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With: Crusoe Kurddal, Jamie Dayindi Gulpilil Dalaithngu, Richard Birrinbirrin, Peter Djigirr, Peter Minygululu, Frances Djulibing, David Gulpilil Ridjimiraril Dalaithngu, Johnny Buniyira, Michael Dawu, Julie Djelrr, Madeline Gaykamangu, Valerie Malibirr, Rico Pascoe
Written by: Rolf de Heer
Directed by: Rolf de Heer, Peter Djigirr
MPAA Rating: Unrated
Language: Aboriginal, English with English subtitles
Running Time: 90
Date: 03/19/2006

Ten Canoes (2007)

3 1/2 Stars (out of 4)

Paddle Stations

By Jeffrey M. Anderson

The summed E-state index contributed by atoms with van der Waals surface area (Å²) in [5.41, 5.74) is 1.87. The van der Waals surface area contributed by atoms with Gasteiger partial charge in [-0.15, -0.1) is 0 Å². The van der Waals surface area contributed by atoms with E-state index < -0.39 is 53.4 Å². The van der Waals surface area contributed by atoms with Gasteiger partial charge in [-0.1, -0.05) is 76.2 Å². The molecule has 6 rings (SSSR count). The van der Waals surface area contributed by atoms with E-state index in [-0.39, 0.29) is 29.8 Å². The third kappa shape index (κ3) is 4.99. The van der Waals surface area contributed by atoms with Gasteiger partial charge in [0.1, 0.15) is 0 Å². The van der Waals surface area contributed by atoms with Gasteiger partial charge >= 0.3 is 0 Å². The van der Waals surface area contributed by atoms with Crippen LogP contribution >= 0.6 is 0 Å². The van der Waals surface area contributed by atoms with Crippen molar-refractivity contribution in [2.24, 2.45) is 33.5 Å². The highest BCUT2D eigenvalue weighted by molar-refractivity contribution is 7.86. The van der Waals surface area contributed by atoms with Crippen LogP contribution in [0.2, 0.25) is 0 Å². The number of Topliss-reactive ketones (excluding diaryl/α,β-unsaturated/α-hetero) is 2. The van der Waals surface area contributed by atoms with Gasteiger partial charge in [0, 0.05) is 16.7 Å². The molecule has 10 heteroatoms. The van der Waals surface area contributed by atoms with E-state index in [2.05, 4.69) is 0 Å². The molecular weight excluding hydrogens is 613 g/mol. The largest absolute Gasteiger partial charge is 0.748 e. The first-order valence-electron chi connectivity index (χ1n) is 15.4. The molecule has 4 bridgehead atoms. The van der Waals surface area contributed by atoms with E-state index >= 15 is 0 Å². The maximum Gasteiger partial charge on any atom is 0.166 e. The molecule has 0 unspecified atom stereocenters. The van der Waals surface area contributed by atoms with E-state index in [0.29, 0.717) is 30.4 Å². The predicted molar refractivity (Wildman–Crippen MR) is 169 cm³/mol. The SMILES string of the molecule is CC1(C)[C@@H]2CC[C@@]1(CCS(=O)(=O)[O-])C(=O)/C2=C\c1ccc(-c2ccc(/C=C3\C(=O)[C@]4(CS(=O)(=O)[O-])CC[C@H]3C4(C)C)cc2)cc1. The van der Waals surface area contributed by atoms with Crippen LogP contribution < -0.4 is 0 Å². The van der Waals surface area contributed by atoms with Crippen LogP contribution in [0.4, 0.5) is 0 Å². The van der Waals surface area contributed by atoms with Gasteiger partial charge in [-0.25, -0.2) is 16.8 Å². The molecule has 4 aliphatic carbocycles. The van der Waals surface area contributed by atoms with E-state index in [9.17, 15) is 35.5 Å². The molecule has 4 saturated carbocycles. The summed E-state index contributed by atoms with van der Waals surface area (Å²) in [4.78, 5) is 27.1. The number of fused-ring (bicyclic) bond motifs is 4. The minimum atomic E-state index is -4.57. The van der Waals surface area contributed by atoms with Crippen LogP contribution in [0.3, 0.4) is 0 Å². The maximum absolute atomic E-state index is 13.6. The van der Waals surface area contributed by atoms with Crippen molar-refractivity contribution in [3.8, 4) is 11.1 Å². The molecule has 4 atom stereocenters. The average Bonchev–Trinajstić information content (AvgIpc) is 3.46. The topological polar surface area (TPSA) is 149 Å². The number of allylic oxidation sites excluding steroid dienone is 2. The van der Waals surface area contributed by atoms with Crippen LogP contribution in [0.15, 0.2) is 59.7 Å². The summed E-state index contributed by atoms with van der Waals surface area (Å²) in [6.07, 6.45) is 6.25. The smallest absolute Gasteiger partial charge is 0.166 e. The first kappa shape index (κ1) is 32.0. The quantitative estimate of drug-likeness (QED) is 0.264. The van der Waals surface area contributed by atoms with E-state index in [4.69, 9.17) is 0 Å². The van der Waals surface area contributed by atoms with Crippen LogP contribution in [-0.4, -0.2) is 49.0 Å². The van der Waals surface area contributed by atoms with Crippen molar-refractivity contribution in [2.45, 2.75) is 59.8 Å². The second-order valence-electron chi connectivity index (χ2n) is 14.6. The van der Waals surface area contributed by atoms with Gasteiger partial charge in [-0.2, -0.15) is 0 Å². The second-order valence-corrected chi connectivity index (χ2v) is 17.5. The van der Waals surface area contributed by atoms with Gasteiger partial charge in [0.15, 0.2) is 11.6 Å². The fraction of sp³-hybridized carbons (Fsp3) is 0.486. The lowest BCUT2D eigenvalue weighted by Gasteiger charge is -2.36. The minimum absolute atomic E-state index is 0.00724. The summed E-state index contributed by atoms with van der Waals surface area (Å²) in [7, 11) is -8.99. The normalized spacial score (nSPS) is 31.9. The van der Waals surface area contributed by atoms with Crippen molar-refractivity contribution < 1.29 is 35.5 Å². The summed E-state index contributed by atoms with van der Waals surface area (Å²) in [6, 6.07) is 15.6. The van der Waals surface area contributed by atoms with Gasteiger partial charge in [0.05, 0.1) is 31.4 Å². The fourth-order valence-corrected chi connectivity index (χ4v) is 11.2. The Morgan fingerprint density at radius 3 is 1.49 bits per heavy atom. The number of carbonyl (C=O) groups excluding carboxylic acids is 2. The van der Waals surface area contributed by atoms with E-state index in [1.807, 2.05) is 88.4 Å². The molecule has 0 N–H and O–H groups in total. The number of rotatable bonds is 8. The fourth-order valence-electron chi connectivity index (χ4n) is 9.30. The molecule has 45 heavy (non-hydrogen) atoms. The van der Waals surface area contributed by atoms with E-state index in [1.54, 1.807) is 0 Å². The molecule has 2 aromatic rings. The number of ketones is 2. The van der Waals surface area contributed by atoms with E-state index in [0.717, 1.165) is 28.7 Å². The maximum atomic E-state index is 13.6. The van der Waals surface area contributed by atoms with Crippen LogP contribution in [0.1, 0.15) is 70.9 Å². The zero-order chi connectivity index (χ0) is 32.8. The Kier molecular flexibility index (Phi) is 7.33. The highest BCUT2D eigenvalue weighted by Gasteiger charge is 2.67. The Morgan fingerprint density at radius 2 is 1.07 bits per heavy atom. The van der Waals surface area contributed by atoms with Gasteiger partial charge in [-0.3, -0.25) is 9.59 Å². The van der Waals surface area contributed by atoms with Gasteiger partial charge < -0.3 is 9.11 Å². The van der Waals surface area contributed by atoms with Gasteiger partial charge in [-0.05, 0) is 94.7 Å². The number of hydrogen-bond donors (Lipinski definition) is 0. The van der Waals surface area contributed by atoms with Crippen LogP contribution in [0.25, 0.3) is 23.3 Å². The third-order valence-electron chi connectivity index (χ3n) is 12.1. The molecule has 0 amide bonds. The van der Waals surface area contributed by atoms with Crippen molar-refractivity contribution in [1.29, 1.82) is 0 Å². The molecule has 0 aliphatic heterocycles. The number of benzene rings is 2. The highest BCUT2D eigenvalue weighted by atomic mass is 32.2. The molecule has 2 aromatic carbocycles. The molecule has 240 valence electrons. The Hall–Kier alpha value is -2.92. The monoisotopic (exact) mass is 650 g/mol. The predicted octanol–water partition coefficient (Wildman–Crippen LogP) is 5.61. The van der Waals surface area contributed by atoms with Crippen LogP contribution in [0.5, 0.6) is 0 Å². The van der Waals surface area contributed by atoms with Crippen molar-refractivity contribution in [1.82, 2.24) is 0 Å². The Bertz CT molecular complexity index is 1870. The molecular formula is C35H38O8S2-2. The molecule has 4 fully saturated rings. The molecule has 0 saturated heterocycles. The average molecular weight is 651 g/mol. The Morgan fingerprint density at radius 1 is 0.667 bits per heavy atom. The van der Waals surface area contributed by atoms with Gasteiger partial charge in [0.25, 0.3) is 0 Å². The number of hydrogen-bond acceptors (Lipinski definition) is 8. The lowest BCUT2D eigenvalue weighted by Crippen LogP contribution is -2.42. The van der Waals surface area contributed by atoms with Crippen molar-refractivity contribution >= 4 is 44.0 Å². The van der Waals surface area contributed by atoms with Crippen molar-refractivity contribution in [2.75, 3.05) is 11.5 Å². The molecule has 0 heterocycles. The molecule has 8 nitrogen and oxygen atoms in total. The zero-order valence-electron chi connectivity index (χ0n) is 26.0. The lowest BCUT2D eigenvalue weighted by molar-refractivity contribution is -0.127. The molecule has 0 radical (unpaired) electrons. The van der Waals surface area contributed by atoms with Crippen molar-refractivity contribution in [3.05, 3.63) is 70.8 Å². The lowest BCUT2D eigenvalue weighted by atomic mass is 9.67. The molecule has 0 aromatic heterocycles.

Coming out of Australia and shot almost entirely in the Aboriginal language, Ten Canoes is a wonderful celebration of storytelling that should translate to any audience in any world. A modern-day narrator, speaking English, tells a story about his ancestors who build canoes out of tree bark and set out on a goose egg hunt. (These sequences are shot in black-and-white.) A young man learning all this for the first time, hears a story from his elder, and we flash back to another story -- shot in color -- about their ancestors. The two stories mirror one another in that the young man is in love with the third (and youngest) wife of the tribal elder. In the color story all sorts of misfortunes befall a peaceful tribe when a stranger appears. It's far less complex than it sounds; the movie flows smoothly and patiently, using natural pauses to build anticipation and suspense. Co-directors Rolf de Heer (Dance Me to My Song) and Peter Djigirr add some lovely, fluid camerawork, tracking backwards and forwards and sideways through the outback, always at the precise, correct moment. And the characters are refreshingly human. They bicker, joke and indulge in secret vices (one tribal elder loves honey). Ten Canoes might even make a nice family movie, although parents should be warned that the characters often appear mostly naked.

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